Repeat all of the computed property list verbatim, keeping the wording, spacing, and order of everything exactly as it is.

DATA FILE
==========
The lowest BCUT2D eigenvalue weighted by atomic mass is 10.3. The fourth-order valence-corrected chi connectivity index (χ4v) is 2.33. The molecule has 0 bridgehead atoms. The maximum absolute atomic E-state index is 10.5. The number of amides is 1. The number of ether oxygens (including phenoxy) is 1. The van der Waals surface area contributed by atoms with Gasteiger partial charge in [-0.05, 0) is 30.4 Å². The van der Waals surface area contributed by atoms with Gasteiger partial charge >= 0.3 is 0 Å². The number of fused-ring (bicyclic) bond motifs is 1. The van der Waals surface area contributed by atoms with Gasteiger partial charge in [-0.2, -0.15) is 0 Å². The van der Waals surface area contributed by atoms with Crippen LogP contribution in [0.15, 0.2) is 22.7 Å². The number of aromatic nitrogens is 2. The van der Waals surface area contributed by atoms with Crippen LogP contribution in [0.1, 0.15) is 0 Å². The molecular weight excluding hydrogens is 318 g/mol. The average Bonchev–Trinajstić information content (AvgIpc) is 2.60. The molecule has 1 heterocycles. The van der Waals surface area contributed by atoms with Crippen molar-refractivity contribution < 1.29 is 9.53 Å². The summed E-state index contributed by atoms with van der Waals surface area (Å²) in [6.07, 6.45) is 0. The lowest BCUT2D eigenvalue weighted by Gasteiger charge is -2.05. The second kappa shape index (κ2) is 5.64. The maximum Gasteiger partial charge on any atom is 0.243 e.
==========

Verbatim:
The lowest BCUT2D eigenvalue weighted by atomic mass is 10.3. The fourth-order valence-corrected chi connectivity index (χ4v) is 2.33. The molecule has 0 bridgehead atoms. The maximum absolute atomic E-state index is 10.5. The number of amides is 1. The number of ether oxygens (including phenoxy) is 1. The van der Waals surface area contributed by atoms with Gasteiger partial charge in [-0.05, 0) is 30.4 Å². The van der Waals surface area contributed by atoms with Gasteiger partial charge >= 0.3 is 0 Å². The number of fused-ring (bicyclic) bond motifs is 1. The van der Waals surface area contributed by atoms with Gasteiger partial charge in [-0.2, -0.15) is 0 Å². The van der Waals surface area contributed by atoms with Crippen LogP contribution in [0.15, 0.2) is 22.7 Å². The number of aromatic nitrogens is 2. The van der Waals surface area contributed by atoms with Crippen LogP contribution in [0.1, 0.15) is 0 Å². The molecular weight excluding hydrogens is 318 g/mol. The average Bonchev–Trinajstić information content (AvgIpc) is 2.60. The molecule has 1 heterocycles. The van der Waals surface area contributed by atoms with Crippen molar-refractivity contribution < 1.29 is 9.53 Å². The summed E-state index contributed by atoms with van der Waals surface area (Å²) in [6.07, 6.45) is 0. The lowest BCUT2D eigenvalue weighted by Gasteiger charge is -2.05. The second kappa shape index (κ2) is 5.64. The maximum Gasteiger partial charge on any atom is 0.243 e.